Think on the color “blue” for a moment.
Many people associate blue with sadness. You will even see “blue Christmas services” held for people who find the holidays depressing. To be sure, the loss of loved ones can touch us most deeply when families gather to celebrate. December is a good time for all of us to seek those who feel blue, to cheer and console them.
But then we also remember St. Paul’s tender prayer that Christians not “mourn as others do, who have no hope” (1 Thess. 4:13). Our hope is Christ Jesus, our risen friend, the Resurrection and the Life. In Him, our Decembers are blue for a different reason.
Blue has a history in God’s life. A bright blue, semi-precious stone (lapis lazuli) appeared under His feet when He appeared to the elders of Israel (Exodus 24:10). God also commanded Israel to drape its priests and worship space with blue wool (Exodus 26:31, 28:6). In each case, blue accompanied the presence of God as He dwelt and worked among His people to make them holy.
Blue would later cover His Son’s body as bruises and welts spread over His skin, beaten by mocking soldiers (Mark 15:19), and it would cover Him again as He ascended into the blue skies, returning to His Father’s right hand (Acts 1:9-10). As in Israel, so also in Christ, the color blue attended the Lord as He worked to save His creation.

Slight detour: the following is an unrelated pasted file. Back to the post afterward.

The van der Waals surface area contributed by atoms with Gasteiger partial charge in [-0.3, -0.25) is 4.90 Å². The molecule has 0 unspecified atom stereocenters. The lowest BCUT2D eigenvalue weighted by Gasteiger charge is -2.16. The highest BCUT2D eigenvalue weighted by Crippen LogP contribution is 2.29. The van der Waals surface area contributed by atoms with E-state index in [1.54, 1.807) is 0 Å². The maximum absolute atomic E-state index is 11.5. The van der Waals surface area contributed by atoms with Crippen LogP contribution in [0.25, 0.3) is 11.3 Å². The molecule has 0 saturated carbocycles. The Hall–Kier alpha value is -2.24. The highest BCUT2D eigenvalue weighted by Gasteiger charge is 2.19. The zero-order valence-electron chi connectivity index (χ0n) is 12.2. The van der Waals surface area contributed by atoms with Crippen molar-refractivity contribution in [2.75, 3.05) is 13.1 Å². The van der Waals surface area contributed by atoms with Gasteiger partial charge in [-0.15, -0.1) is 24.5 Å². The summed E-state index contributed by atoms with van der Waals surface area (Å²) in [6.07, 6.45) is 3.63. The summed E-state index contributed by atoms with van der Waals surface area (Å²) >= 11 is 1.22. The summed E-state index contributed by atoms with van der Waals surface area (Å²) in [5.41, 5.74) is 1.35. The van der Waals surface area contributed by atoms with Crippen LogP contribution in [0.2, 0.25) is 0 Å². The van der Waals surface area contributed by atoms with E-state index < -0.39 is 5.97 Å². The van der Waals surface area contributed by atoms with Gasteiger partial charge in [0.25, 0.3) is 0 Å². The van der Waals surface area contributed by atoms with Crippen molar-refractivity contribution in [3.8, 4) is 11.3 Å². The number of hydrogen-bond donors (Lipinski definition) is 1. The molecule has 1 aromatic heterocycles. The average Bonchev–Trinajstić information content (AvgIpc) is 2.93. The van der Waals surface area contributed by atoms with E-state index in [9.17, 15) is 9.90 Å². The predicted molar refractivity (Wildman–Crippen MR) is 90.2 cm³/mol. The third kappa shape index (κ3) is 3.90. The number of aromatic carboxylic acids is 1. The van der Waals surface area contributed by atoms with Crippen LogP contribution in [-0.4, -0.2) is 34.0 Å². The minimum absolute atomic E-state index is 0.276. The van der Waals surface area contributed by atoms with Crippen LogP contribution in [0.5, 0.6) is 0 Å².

For good reason, then, has blue become the color of the Virgin Mary and of Advent. Through Mary, God came to dwell among us and work on our behalf, and during Advent, we prepare to welcome this same Lord when He comes again. The Big Event at Bethlehem was a rehearsal for that brilliant, Last Day, the Day in which God will tear the blue skies open, and every tear will be wiped away (Revelation 21:4).
I have no better gift to give you this season but the story of God’s blue. It’s not sad; it’s joyful, though tears uncovered its path. It’s the blue that enfolds you even today, closer than the blue nights of winter, warm with God’s eternal mercy.